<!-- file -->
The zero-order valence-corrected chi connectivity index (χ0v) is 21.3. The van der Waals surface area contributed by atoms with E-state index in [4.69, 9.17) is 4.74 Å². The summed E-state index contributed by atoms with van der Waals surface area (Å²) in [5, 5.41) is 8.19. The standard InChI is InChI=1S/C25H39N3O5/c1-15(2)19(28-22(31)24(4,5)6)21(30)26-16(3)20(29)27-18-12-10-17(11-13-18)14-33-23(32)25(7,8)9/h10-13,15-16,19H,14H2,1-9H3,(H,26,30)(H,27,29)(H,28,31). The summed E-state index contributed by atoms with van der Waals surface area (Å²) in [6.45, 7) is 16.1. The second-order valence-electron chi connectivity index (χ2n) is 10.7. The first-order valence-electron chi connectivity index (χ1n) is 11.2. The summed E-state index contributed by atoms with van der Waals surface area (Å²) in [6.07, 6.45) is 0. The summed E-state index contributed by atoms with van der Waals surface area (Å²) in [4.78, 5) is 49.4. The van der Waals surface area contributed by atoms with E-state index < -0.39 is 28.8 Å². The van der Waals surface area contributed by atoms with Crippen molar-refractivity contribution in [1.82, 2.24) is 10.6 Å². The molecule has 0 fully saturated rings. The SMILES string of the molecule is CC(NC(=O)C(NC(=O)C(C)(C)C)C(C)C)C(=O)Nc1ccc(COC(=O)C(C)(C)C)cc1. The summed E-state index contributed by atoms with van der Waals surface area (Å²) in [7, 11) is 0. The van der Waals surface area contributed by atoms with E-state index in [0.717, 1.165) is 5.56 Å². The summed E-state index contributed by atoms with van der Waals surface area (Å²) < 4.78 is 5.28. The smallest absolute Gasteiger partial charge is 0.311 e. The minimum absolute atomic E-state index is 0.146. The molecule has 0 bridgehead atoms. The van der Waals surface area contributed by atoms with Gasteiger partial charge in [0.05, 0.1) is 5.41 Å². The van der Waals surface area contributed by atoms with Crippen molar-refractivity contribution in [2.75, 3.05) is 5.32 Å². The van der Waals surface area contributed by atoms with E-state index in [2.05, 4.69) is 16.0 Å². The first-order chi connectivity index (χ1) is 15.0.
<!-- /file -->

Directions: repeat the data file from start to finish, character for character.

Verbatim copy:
The zero-order valence-corrected chi connectivity index (χ0v) is 21.3. The van der Waals surface area contributed by atoms with E-state index in [4.69, 9.17) is 4.74 Å². The summed E-state index contributed by atoms with van der Waals surface area (Å²) in [5, 5.41) is 8.19. The standard InChI is InChI=1S/C25H39N3O5/c1-15(2)19(28-22(31)24(4,5)6)21(30)26-16(3)20(29)27-18-12-10-17(11-13-18)14-33-23(32)25(7,8)9/h10-13,15-16,19H,14H2,1-9H3,(H,26,30)(H,27,29)(H,28,31). The summed E-state index contributed by atoms with van der Waals surface area (Å²) in [6.45, 7) is 16.1. The second-order valence-electron chi connectivity index (χ2n) is 10.7. The first-order valence-electron chi connectivity index (χ1n) is 11.2. The summed E-state index contributed by atoms with van der Waals surface area (Å²) in [6.07, 6.45) is 0. The summed E-state index contributed by atoms with van der Waals surface area (Å²) in [4.78, 5) is 49.4. The van der Waals surface area contributed by atoms with E-state index < -0.39 is 28.8 Å². The van der Waals surface area contributed by atoms with Crippen molar-refractivity contribution in [1.82, 2.24) is 10.6 Å². The molecule has 0 fully saturated rings. The SMILES string of the molecule is CC(NC(=O)C(NC(=O)C(C)(C)C)C(C)C)C(=O)Nc1ccc(COC(=O)C(C)(C)C)cc1. The summed E-state index contributed by atoms with van der Waals surface area (Å²) in [7, 11) is 0. The van der Waals surface area contributed by atoms with E-state index in [0.717, 1.165) is 5.56 Å². The summed E-state index contributed by atoms with van der Waals surface area (Å²) < 4.78 is 5.28. The smallest absolute Gasteiger partial charge is 0.311 e. The minimum absolute atomic E-state index is 0.146. The molecule has 0 bridgehead atoms. The van der Waals surface area contributed by atoms with Gasteiger partial charge in [0.05, 0.1) is 5.41 Å². The van der Waals surface area contributed by atoms with Crippen molar-refractivity contribution in [2.75, 3.05) is 5.32 Å². The van der Waals surface area contributed by atoms with E-state index in [2.05, 4.69) is 16.0 Å². The first-order chi connectivity index (χ1) is 15.0.